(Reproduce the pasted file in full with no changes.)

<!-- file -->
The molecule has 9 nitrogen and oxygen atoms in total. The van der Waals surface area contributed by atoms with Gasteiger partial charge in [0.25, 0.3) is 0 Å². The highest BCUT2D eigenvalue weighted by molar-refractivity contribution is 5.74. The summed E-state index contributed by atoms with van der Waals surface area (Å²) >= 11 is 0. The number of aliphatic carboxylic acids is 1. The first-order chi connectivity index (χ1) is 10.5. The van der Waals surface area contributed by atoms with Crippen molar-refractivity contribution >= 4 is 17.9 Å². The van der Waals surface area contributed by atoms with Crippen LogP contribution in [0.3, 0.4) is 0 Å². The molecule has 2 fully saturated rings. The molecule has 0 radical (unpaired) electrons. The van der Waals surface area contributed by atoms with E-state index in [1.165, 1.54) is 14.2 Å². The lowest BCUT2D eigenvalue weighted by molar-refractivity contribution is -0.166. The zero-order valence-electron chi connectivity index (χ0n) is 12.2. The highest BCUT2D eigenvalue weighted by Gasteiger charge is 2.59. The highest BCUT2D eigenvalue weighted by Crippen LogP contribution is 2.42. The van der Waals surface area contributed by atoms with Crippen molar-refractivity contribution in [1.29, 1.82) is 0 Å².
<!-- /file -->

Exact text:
The molecule has 9 nitrogen and oxygen atoms in total. The van der Waals surface area contributed by atoms with Gasteiger partial charge in [0.25, 0.3) is 0 Å². The highest BCUT2D eigenvalue weighted by molar-refractivity contribution is 5.74. The summed E-state index contributed by atoms with van der Waals surface area (Å²) >= 11 is 0. The number of aliphatic carboxylic acids is 1. The first-order chi connectivity index (χ1) is 10.5. The van der Waals surface area contributed by atoms with Crippen molar-refractivity contribution >= 4 is 17.9 Å². The van der Waals surface area contributed by atoms with Crippen LogP contribution in [0.3, 0.4) is 0 Å². The molecule has 2 fully saturated rings. The molecule has 0 radical (unpaired) electrons. The van der Waals surface area contributed by atoms with E-state index in [1.165, 1.54) is 14.2 Å². The lowest BCUT2D eigenvalue weighted by molar-refractivity contribution is -0.166. The zero-order valence-electron chi connectivity index (χ0n) is 12.2. The highest BCUT2D eigenvalue weighted by Gasteiger charge is 2.59. The highest BCUT2D eigenvalue weighted by Crippen LogP contribution is 2.42. The van der Waals surface area contributed by atoms with Crippen molar-refractivity contribution in [1.29, 1.82) is 0 Å².